jeudi 19 novembre 2015

NASA Selects New Technologies for Parabolic Flights and Suborbital Launches











NASA - National Aeronautics and Space Administration logo.

Nov. 19, 2015

NASA's Flight Opportunities Program has selected eight space technology payloads for reduced gravity flights on board specialized aircraft and commercial suborbital reusable launch vehicles (sRLVs). These flights provide a valuable platform to mature cutting-edge technologies, validating feasibility and reducing technical risks and costs before infusion into future space missions.

Five of the newly selected proposals requested parabolic flights, which involve a flight maneuver that uses a dramatic half-minute drop of the aircraft though the sky to simulate weightlessness. Two proposed projects will fly on sRLVs for testing during longer periods of weightlessness. An additional payload will fly on both platforms. 



(Click on the image for enlarge)

Selected for parabolic flights on aircraft are:

- “Zero Gravity Mass Measurement Device Parabolic Flight Test” - John Wetzel, principal investigator, Orbital Technologies Corporation, Madison, Wisconsin.

- “Evaluation of the Biosleeve Gesture Control Interface for Telerobotics in Microgravity” –  Christopher Assad, principal investigator, Jet Propulsion Laboratory, Pasadena, California.

- “Flight Demonstration of a Gravity-Insensitive, Microchannel Membrane Phase Separator” - Weibo Chen, principal investigator,  Creare Inc., Hanover, New Hampshire.

- “PRIME-4.0: Miniaturized and Reusable Asteroid Regolith Microgravity Experiment for Suborbital and Orbital Use” - Josh Colwell, principal investigator, University of Central Florida,  Orlando, Florida.

- “Testing of a Novel IVA (Intra-Vehicular Activity) Space Suit” - Ted Southern, principal investigator, Final Frontier Design, LLC, Brooklyn, New York.

- “Evolved Medical Microgravity Suction Device” - Charles Cuttino, principal investigator, Orbital Medicine, Inc., Midlothian, Virginia.

Selected for flights on sRLVs are:

- “Suborbital Evaluation of an Aqueous Immersion Surgical System for Reduced Gravity” - George Pantalos, principal investigator, University of Louisville, Louisville, Kentucky.

“Suborbital Particle Aggregation and Collision Experiment-2 (SPACE-2)” - Julie Brisset, principal investigator, University of Central Florida, Orlando, Florida.

- “Evolved Medical Microgravity Suction Device” - Charles Cuttino, principal investigator, Orbital Medicine, Inc., Midlothian, Virginia.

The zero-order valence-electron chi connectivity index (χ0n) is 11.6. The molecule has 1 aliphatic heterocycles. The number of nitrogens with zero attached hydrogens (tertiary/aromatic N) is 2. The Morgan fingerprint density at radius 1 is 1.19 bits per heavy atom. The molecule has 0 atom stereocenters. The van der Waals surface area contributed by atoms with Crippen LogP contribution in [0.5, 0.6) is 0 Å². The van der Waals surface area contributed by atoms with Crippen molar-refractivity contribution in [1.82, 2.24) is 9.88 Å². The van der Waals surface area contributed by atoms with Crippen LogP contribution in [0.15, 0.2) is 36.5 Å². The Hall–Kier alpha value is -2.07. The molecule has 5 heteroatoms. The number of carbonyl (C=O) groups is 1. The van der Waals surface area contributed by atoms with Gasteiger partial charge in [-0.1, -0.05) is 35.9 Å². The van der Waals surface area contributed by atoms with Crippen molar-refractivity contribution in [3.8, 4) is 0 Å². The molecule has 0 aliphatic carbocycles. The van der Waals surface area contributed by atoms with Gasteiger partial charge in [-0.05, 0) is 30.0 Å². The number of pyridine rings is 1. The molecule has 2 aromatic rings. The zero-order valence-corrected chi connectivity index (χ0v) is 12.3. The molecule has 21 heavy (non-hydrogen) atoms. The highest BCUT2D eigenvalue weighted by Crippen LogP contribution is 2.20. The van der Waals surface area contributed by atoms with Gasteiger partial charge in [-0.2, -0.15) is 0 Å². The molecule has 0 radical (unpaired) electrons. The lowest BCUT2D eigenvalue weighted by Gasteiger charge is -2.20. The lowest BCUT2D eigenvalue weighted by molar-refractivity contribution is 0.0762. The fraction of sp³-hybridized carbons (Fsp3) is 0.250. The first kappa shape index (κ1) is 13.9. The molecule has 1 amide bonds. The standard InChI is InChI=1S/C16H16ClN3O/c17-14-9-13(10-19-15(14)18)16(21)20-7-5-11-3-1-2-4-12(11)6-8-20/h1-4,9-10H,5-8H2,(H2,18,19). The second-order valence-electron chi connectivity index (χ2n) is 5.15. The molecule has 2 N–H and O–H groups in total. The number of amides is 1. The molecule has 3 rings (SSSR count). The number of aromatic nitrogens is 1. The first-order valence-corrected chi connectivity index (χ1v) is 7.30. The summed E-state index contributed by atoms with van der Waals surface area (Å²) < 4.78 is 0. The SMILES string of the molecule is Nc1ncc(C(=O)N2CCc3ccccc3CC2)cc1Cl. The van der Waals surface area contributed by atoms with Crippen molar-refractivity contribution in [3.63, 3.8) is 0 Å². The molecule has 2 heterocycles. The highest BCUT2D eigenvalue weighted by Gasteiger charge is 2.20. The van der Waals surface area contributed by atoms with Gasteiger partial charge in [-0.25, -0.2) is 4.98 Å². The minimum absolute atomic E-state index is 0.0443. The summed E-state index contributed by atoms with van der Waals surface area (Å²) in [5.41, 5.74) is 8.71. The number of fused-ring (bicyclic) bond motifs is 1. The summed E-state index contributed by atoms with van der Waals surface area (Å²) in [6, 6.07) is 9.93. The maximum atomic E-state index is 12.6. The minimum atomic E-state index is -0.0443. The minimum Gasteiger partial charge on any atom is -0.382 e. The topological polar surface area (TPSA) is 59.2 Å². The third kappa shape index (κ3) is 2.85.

The selectees’ experiments are expected to take to the skies in 2016 and 2017 on flights with U.S. commercial providers arranged by the proposers. The selected proposals requested parabolic flights from Integrated Spaceflight Services, Inc. and ZeroG Corporation. Suborbital reusable launch vehicle flights were requested from Blue Origin, EXOS Aerospace Systems & Technologies and Virgin Galactic.

This selection was made through the agency’s Space Technology Mission Directorate Research, Development, Demonstration and Infusion (REDDI) announcement adding to more than 160 payloads that NASA has chosen for test flights through the Flight Opportunities Program.

The Flight Opportunities Program seeks to advance space technology to meet future mission needs through flight activities that foster the growth of the U.S. commercial spaceflight industry and workforce. NASA will pay for the integration and flight costs for the selected payloads, and limited funds will be provided for other costs to facilitate the flight readiness of these payloads. The next REDDI Flight Opportunities call for proposals will be released in early 2016.

The Flight Opportunities Program, part of NASA's Space Technology Mission Directorate, is managed at NASA's Armstrong Flight Research Center at Edwards, California.  NASA's Ames Research Center at Moffett Field, California, manages the solicitation and selection of technologies to be tested and demonstrated on commercial flight vehicles.

For more information on NASA’s Flight Opportunities Program, visit:

http://www.nasa.gov/directorates/spacetech/flight_opportunities/index.html

Images, Text, Credits: NASA/Ames Research Center/Kimberly Williams/Armstrong Flight Research Center/Leslie Williams.

Greetings, Orbiter.ch

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